Attitudes about sex and sexuality are one of the defining aspects of culture. “Culture” in this context is the tastes, attitudes, ideas, and beliefs that are shared by a society. A shared set of ideas about sex doesn’t exist as something separate from a culture? Thank you, Captain Obvious, for illuminating THAT with a harsh white light that will shine as a beacon of knowledge for generations. You may go now.
OF COURSE sexual attitudes don’t exist as something “separate from the culture.” That’s what culture is. What the captain here is trying to say is something different: namely, that cultural ideas and taboos about sex are changing. And they are. That’s absolutely correct.
But then, wait, it gets better. The very next sentence is this: “The prevalence or porn leaves today’s children with a lot of conflicting ideas and misconceptions, says Lyn Mikel Brown, the coauthor of “Packaging Girlhood,” about marketers’ influence on teen girls. “All this sex gives a misinformed notion of what it means to be grown-up.””
Y’think? I wonder why that is. Could it be that, oh, I don’t know, we’re not giving kids any sort of framing or context in which to place and understand this sexual imagery? Could it be that grownups won’t talk to kids about sex, grownups won’t be honest and direct about sex, and so kids end up inventing their own context? Might it be, just maybe, that if we as a society weren’t so goddamn hung up on having sex, selling sex, depicting sex, and doing everything under the sun except TALKING ABOUT sex, that kids would find it easier to put sex into context?
Take something that people really, really want to do, because it’s fun and it feels good and they have genes that make doing it something of an imperative. Spend a tremendous amount of time perfecting the art of depicting this thing until it’s honed to a razor-fine edge. Surround people with it, and then whenever they ask you about it, snatch it away and tell them they should feel ashamed. Rinse and repeat, oh, I don’t know, thirty or forty thousand times. Think they’ll end up with misinformed notions about what it is? Really? Who knew?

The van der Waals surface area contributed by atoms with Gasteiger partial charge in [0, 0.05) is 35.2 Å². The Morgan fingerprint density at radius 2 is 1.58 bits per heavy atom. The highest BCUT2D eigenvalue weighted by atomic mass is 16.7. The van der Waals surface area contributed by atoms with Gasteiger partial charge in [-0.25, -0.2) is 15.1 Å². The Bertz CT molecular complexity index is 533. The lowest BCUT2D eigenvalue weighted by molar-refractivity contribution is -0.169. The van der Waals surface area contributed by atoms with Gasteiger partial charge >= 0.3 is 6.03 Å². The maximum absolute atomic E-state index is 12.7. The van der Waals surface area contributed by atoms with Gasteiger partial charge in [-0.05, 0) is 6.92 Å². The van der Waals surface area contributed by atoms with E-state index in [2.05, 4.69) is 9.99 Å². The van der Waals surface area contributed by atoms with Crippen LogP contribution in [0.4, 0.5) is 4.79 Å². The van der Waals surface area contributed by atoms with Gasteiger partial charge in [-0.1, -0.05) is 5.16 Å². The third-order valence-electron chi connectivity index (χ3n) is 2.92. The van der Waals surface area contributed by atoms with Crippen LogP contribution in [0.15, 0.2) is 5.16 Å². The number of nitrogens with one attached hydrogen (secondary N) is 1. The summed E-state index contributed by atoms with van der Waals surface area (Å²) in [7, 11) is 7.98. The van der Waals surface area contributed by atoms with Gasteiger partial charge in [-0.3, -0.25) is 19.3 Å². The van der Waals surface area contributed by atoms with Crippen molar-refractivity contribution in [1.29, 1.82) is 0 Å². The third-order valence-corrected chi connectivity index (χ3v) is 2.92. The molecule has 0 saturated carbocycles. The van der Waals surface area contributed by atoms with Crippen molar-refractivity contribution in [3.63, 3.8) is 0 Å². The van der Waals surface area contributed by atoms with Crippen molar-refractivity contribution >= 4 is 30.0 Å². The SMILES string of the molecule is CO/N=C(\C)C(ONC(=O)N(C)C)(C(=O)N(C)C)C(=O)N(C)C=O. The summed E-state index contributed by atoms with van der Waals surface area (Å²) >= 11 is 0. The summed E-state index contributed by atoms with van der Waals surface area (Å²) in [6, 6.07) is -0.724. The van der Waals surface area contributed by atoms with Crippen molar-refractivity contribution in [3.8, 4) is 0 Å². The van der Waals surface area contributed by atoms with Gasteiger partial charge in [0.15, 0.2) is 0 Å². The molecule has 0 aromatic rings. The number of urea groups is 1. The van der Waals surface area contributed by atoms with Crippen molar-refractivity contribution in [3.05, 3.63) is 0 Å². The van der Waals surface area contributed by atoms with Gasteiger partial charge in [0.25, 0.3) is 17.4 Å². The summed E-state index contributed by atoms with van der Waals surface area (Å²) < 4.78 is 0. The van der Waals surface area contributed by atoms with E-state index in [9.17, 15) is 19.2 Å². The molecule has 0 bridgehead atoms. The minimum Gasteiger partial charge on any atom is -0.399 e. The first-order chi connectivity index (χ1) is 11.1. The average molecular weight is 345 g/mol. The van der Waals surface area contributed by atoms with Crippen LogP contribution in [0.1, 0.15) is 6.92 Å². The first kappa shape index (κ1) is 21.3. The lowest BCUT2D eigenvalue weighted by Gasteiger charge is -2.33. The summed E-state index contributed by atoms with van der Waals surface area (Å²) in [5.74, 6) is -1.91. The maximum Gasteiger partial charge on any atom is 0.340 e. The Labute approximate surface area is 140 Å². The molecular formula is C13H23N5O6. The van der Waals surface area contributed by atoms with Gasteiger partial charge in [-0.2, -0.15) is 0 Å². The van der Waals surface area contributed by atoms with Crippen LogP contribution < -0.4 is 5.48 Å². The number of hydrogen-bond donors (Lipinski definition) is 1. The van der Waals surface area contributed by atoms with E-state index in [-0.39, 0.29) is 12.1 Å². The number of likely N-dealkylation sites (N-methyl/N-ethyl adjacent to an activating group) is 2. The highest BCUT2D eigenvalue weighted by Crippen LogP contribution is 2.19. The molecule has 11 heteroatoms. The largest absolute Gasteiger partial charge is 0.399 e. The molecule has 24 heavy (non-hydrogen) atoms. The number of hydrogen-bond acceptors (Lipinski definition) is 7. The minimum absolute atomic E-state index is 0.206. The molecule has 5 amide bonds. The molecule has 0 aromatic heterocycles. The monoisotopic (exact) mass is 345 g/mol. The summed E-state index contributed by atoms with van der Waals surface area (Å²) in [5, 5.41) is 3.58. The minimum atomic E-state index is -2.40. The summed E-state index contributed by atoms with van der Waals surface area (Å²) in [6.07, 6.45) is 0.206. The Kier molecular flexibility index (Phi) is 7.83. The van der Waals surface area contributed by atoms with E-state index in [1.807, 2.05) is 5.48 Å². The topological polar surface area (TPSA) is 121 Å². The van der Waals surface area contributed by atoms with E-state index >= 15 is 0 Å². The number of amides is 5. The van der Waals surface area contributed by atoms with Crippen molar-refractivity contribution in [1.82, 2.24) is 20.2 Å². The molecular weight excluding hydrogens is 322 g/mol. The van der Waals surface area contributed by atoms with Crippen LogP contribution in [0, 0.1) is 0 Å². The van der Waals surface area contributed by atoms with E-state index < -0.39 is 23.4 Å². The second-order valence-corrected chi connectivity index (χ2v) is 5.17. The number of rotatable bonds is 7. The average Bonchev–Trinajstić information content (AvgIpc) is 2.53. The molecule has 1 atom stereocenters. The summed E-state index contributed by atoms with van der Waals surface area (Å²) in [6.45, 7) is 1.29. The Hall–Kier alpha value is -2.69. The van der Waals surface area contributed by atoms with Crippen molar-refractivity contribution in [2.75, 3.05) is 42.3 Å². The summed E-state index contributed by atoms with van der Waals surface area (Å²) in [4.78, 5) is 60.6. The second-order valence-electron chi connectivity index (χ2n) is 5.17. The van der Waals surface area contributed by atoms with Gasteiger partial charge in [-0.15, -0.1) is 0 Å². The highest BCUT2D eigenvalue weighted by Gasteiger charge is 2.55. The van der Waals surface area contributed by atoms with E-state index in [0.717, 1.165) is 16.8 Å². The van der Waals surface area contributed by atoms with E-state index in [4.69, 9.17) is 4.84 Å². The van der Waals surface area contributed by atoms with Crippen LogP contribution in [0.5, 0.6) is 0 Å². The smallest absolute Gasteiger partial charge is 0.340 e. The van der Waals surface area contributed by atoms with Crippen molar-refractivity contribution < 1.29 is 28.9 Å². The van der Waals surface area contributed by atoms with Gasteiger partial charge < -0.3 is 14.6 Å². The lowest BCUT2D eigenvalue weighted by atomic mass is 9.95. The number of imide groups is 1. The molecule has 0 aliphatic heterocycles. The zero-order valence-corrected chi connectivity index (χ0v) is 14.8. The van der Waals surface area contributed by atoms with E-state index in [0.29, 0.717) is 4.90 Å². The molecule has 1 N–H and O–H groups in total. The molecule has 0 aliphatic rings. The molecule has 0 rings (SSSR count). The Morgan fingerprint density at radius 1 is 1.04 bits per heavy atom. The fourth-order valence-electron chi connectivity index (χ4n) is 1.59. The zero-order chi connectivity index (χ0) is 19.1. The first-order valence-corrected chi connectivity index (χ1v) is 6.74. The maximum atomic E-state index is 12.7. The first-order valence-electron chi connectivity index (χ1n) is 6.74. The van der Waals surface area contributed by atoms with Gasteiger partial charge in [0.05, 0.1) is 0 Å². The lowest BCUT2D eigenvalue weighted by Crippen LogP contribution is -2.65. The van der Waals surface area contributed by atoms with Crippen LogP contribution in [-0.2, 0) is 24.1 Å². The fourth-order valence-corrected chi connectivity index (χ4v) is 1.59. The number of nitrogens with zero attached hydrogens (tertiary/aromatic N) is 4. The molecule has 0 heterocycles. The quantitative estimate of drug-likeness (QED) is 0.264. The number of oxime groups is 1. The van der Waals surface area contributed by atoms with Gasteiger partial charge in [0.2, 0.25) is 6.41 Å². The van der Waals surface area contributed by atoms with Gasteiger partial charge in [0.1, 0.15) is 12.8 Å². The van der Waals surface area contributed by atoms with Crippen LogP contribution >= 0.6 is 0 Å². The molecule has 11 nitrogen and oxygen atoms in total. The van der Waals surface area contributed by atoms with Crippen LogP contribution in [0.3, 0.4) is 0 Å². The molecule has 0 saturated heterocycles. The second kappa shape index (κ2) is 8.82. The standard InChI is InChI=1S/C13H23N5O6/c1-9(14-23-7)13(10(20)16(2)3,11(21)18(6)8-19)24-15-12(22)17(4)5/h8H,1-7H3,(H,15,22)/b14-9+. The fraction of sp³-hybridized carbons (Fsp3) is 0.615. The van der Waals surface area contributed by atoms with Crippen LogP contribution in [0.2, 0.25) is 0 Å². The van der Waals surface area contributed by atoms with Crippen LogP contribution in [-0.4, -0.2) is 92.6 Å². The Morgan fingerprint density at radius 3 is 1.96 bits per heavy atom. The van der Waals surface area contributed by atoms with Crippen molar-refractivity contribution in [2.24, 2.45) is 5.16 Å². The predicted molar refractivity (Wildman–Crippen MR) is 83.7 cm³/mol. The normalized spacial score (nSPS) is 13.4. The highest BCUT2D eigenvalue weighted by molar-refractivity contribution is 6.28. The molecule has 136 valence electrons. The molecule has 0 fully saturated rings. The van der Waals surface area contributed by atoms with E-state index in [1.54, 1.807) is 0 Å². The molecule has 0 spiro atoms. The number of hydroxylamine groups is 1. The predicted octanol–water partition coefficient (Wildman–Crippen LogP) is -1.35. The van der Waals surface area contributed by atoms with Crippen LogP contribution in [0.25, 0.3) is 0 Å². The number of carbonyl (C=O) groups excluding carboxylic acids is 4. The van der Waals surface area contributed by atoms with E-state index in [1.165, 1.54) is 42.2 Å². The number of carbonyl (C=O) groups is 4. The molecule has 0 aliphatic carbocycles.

“The authors of “So Sexy So Soon” (Ballantine), which came out last month, believe that part of the problem for children is that they lack the emotional sophistication to understand the images they see.” Yeah. You know why they lack that emotional sophistication? Because we’re so goddamned obsessed with treating children like they’re little china dolls or something that we refuse to give them that emotional sophistication. We deliberately, with the resolution of a Muslim suicide bomber, make goddamn well and sure that kids don’t get the tools they need to understand the images they see, and not only that, we teach them that it’s shameful to even try.
Then we tell them that if they’re not good in the sack, they’re not good people.
YOU try to figure that one out.
“Last year, the American Psychological Association put out a compelling report that described the sexualization of young girls: a process that entails being stripped of all value except the sexual use to which they might be put. Once they subscribe to that belief, say some psychologists, those girls begin to self-objectify—with consequences ranging from cognitive problems to depression and eating disorders.” Mmm-hmm. And this is the fault of who, exactly? Pornographers who kick down the door and wave nudie pictures around in the living room whether we want it or not? Magazines that have learned that making girls feel bad about themselves is a devastatingly effective marketing hook? Parents who fel that their greatest duty as the guardians of society is to ensure that the next generation of bright young people grows up as ashamed and conflicted about sex and sexuality as they are?
My money’s on numbers two and three. I’ve never had anyone force porn into my home against my will. Maybe it’s the lock on the door, I don’t know. Or maybe it’s because nobody is FORCING anything on anyone.
“It’s the porn ideal of sex as commodity in a competitive market—and to see rapper Nelly swipe a credit card through a young girl’s backside in a music video only reaffirms that notion. It’s artificiality as a replacement for authenticity.”
No, it’s adults who are scared to death of authenticity, who leave their children to figure out what all this means because Heaven knows that teaching kids how to understand all of this in context is just way too much to ask.
Listen, this should be obvious. The world is a big and confusing place. Part of a parent’s job is teaching the skills that a child needs in order to learn to make sense of it. That’s what adults do. When we as a society abdicate this responsibility, we can hardly go crying about the results.
1 Carl Sagan, in the book The Demon Haunted World, sets out a list of cognitive tools he describes as a “Baloney Detection Kit.” It’s a great set of tools for spotting flim-flam or sloppy reasoning, and I highly recommend this book.